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Climate change: Not the time for apathy, not for Trump or Bolsonaro

The United States and Brazilian presidents, Donald Trump and Jair Bolsonaro, are opposed to moving in the right direction on the climate. Regarding their policies, businessman Andrew Yang, a Democratic candidate who hopes to challenge Trump in the 2020 elections, believes that we are already too late to deal with the climate crisis.


  Luis Beatón


At a recent debate in Detroit, Michigan, the candidate went so far as to say that “even if we were to halt or dramatically reduce emissions, the Earth will still heat up.”

“We are coming to this too late, 10 years too late,” continued Yang, who added that everything possible needs to be done to start moving the climate in the right direction, something which figures such as Trump and Bolsonaro are apparently indifferent to. Researchers have long warned that climate change is a serious issue, which sooner or later will require politicians to set aside their differences and come to an agreement on how to tackle it.

The world is heating up and we can not respond with apathy. What is needed is a global consensus with practical steps centred on protecting the lives of humans rather than corporate interests, the majority of scientific papers suggest.

There is every position on the current political scene, from a president intent on concealing the dire extent of the problem, Trump, to the Brazilian president, Bolsonaro, who is getting ready to open up areas of the Amazon, known as one of article letter published in The New York Times, Rod Schoonover, who until recently was a senior analyst in the Bureau of Intelligence and Research at the State Department, warned that “climate change will have wide-reaching implications for U.S. national security over the next 20 years.”

“[Last month] the White House blocked the submission of my bureau’s written testimony on the national security implications of climate change to the House Permanent Select Committee on Intelligence,” wrote Schoonover, regretfully, “The stated reason was that the scientific foundation of the analysis did not comport with the administration’s position on climate change.”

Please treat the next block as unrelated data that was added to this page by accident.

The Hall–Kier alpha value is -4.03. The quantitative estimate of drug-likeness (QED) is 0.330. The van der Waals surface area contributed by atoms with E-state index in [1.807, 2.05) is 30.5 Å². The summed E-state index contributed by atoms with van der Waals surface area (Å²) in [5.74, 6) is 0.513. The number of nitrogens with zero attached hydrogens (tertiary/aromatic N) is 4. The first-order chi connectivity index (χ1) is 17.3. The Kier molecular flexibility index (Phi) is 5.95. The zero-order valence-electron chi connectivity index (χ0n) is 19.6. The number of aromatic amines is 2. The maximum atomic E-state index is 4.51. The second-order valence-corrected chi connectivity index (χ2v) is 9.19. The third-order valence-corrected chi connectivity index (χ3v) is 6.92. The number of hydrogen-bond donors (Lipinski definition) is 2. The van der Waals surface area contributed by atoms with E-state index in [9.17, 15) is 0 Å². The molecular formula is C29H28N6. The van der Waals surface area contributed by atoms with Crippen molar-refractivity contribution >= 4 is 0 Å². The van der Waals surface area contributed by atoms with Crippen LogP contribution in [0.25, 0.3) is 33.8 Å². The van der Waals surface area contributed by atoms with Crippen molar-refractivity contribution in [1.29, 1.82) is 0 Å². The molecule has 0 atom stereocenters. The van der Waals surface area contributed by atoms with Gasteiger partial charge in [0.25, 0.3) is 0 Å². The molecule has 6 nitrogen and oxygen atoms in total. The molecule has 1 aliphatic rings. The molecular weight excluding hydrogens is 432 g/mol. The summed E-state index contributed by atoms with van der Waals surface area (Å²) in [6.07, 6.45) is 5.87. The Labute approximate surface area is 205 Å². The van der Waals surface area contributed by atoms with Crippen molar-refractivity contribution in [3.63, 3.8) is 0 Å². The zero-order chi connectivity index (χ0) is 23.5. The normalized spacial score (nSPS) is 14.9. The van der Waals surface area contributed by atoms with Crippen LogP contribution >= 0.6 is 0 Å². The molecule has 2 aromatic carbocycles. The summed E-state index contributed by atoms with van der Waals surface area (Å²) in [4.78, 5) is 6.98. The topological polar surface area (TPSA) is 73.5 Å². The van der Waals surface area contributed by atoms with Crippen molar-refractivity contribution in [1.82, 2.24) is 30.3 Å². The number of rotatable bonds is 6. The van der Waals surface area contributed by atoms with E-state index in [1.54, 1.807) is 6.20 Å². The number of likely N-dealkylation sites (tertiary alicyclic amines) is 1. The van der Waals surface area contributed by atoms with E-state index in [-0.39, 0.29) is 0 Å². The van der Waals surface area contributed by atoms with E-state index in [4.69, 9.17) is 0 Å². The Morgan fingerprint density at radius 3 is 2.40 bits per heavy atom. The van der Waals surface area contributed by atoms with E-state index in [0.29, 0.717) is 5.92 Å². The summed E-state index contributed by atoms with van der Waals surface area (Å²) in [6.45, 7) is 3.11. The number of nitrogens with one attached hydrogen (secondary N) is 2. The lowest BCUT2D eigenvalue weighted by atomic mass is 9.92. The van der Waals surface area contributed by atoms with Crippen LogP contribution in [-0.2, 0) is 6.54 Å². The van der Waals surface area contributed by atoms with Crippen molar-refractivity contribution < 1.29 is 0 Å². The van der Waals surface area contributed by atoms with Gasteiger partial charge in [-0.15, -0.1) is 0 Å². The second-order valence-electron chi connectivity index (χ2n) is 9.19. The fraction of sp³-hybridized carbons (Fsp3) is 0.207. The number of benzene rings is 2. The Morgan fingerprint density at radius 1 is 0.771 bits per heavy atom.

Decades of scientific research has revealed a rise in global temperatures and the acidification of the oceans, both of which have a knock-on effect on a large number of natural processes across all the Earth’s systems, in its atmosphere, oceans, freshwater, soil, ice shelves, permafrost and organisms living in the biosphere.

“With these environmental changes,” Schoonover pointed out, “We should expect disruptions to global water and food security, reduced economic security and weakened livelihoods, worsened human and animal health, and risks to the global supply chain.”

Schoonover’s letter highlights the existence of “a well-established pattern in the Trump administration of undercutting evidence that contradicts its policy positions.” A pattern supported by the U.S.’s withdrawal from the Paris Agreement.

The president of Brazil could be called a Trump copy-cat. Since gaining power, Bolsonaro has reduced the country’s efforts to protect the Amazon’s tropical rainforest and has supported logging, mining and illegal ranching.

Over the last two decades, Brazil had been a pioneer leading the way in conservation and in efforts to tackle climate change, under the leadership of Luiz Inácio Lula da Silva and Dilma Rousseff.

With Bolsonaro in power, the country has considerably shifted its stance, renouncing efforts it once made to limit global temperature rises by preserving the largest tropical rainforest on earth.

During his 2018 presidential campaign, the Brazilian ex-military officer declared that the large protected areas in Brazil were an obstacle to economic growth. He promised to open them up for commercial ends.

Since then, the Amazon has lost more than three thousand square kilometres of tree-covered forest. On this subject, the German minister of Economic Cooperation and Development, Gerd Müller, on a visit to the South American country, stressed that protecting these lungs is a global imperative.

“Without tropical rainforests there is no way we can resolve climate issues,” Müller warned at an event in Sao Paulo.

Against this sharply polarised backdrop, Trump has found an ally in Bolsonaro as he continues to avert his gaze from the issue which is set to excite strong feelings across the country during the 2020 presidential election campaigns.

This anomaly is of concern to U.S. public opinion, where, during a sweltering summer, the climate crisis has been identified as one of the major global threats.

The fact remains that parties are still split on the danger posed by climate change. Republicans and Democrats find themselves polls apart on how seriously they take the issue.

Among Democrats and voters of left-leaning independent parties, 84% believe that climate change is a significant threat. Among Republicans and those inclined to vote Republican, however, only 27% consider it a problem, one poll revealed. The danger is real. The world is waiting for those remaining apathetic to realise this, otherwise, we can only expect the phenomenon to unleash its nasty surprises. (PL)

(Translated by Elizabeth Dann – Email: – Photos: Pixabay

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